Even if you initiate a training protocol, without documentation, employees are left with inconsistent information and ways of doing things. By documenting each process, staff can refer to the written document as a reference point. Further, it can easily be updated as changes occur. Documentation should be accessible via a shared file minimally and optimally; if it could be included as part of your billing software, even better. In some cases, rules can be built in to the software and accessed during intake. This effort will require a dedicated resource to author the documentation and to maintain it. Depending upon the size of the organization, documentation is the role of the training department. In other cases, it is delegated to someone within a specific department.
Priorities for Each Employee
In addition to a job description and list of tasks to accomplish, prioritize the list of functions/responsibilities for each employee so they can easily reference what must get done on a regular basis. Objective and concrete, this type of documentation is a way to inform the staff of their most important obligations. In the billing/collections department, prioritize how denials will be worked and how many lines/claims should be worked. Some companies have a top 10-20 accounts to work during the week/month. This gives staff a gauge for how much they should expect to get done in priority order.
Trust, Communication, Accountability
The final, and in my opinion, most important point of author Gino Wickman’s statement is to elicit trust and integrity through communication and accountability. If you invest in staff, they should be engaged. If they understand what is expected of them and they agree to it, they should be motivated to perform. Open communication enables employees to feel included in the company and deserving of information that impacts them, their team and the whole business.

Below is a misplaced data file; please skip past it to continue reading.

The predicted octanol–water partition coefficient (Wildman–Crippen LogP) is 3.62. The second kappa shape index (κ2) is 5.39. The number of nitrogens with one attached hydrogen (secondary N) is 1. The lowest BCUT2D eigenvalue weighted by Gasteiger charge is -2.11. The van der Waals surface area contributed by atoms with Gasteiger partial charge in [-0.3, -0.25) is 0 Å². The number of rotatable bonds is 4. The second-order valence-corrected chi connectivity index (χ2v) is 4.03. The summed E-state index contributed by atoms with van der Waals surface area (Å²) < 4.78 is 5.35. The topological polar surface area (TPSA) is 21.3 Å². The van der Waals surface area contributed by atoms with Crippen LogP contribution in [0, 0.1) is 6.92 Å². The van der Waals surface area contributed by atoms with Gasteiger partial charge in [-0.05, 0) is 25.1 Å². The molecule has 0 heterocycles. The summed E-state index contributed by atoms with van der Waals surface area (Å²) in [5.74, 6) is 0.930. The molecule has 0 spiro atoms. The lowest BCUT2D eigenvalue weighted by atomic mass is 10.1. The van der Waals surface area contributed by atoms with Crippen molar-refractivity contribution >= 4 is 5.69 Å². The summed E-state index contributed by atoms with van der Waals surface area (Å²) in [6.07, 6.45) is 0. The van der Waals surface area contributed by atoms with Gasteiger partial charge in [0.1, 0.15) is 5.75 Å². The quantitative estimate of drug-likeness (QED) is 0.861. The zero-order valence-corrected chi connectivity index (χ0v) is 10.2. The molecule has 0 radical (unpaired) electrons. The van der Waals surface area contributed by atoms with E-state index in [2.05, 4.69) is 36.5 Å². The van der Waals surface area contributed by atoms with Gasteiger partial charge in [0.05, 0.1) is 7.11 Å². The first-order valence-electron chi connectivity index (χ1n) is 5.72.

As Jim Huling, Chris McChesney and Sean Covey write in their book, The 4 Disciplines of Execution, “People disengage when they don’t know the score.” Alerting staff to changes in the operation with enough time to learn how they will impact their job, for example, is one way to keep people engaged.
Using your small group of core employees to disseminate change and model behavior you want others to emulate builds a group of employees who want to perform as their supervisors/leaders perform.
The better the group and individuals, the better the company. A leader is only as good as his or her team. These two statements show that leaders who credit their staff for their success are those who model leadership behavior and communication skills.
Leaders who set objective expectations with accountability measures as described above, incite trust and integrity organically throughout the business.
Loyal employees build loyal customers and the company becomes a business others want to have an opportunity to work in, do business with, or use to serve their loved ones. What better testimony than a loyal and dedicated staff that strives for excellence despite reimbursement cuts and audit frenzy. Who could ask for anything more?